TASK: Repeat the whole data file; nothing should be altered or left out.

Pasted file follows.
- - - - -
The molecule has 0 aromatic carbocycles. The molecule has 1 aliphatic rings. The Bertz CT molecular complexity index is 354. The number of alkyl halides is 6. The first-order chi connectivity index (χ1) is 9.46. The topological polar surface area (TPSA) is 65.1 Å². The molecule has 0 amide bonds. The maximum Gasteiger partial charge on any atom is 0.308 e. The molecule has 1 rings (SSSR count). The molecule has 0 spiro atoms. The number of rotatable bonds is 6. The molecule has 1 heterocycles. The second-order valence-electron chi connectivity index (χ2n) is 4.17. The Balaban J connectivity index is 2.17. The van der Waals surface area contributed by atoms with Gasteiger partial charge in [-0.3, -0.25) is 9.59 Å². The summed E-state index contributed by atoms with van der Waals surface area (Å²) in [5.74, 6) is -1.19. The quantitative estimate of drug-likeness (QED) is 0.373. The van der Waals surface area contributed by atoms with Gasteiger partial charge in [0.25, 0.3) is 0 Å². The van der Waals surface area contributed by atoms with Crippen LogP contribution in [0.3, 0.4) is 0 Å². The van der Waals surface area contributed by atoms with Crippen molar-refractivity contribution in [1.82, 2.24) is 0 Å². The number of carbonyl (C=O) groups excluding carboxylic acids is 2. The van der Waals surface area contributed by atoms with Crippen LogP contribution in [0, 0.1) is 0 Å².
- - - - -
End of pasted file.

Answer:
The molecule has 0 aromatic carbocycles. The molecule has 1 aliphatic rings. The Bertz CT molecular complexity index is 354. The number of alkyl halides is 6. The first-order chi connectivity index (χ1) is 9.46. The topological polar surface area (TPSA) is 65.1 Å². The molecule has 0 amide bonds. The maximum Gasteiger partial charge on any atom is 0.308 e. The molecule has 1 rings (SSSR count). The molecule has 0 spiro atoms. The number of rotatable bonds is 6. The molecule has 1 heterocycles. The second-order valence-electron chi connectivity index (χ2n) is 4.17. The Balaban J connectivity index is 2.17. The van der Waals surface area contributed by atoms with Gasteiger partial charge in [-0.3, -0.25) is 9.59 Å². The summed E-state index contributed by atoms with van der Waals surface area (Å²) in [5.74, 6) is -1.19. The quantitative estimate of drug-likeness (QED) is 0.373. The van der Waals surface area contributed by atoms with Gasteiger partial charge in [0.25, 0.3) is 0 Å². The van der Waals surface area contributed by atoms with Crippen LogP contribution in [0.3, 0.4) is 0 Å². The van der Waals surface area contributed by atoms with Crippen molar-refractivity contribution in [1.82, 2.24) is 0 Å². The number of carbonyl (C=O) groups excluding carboxylic acids is 2. The van der Waals surface area contributed by atoms with Crippen LogP contribution in [0, 0.1) is 0 Å².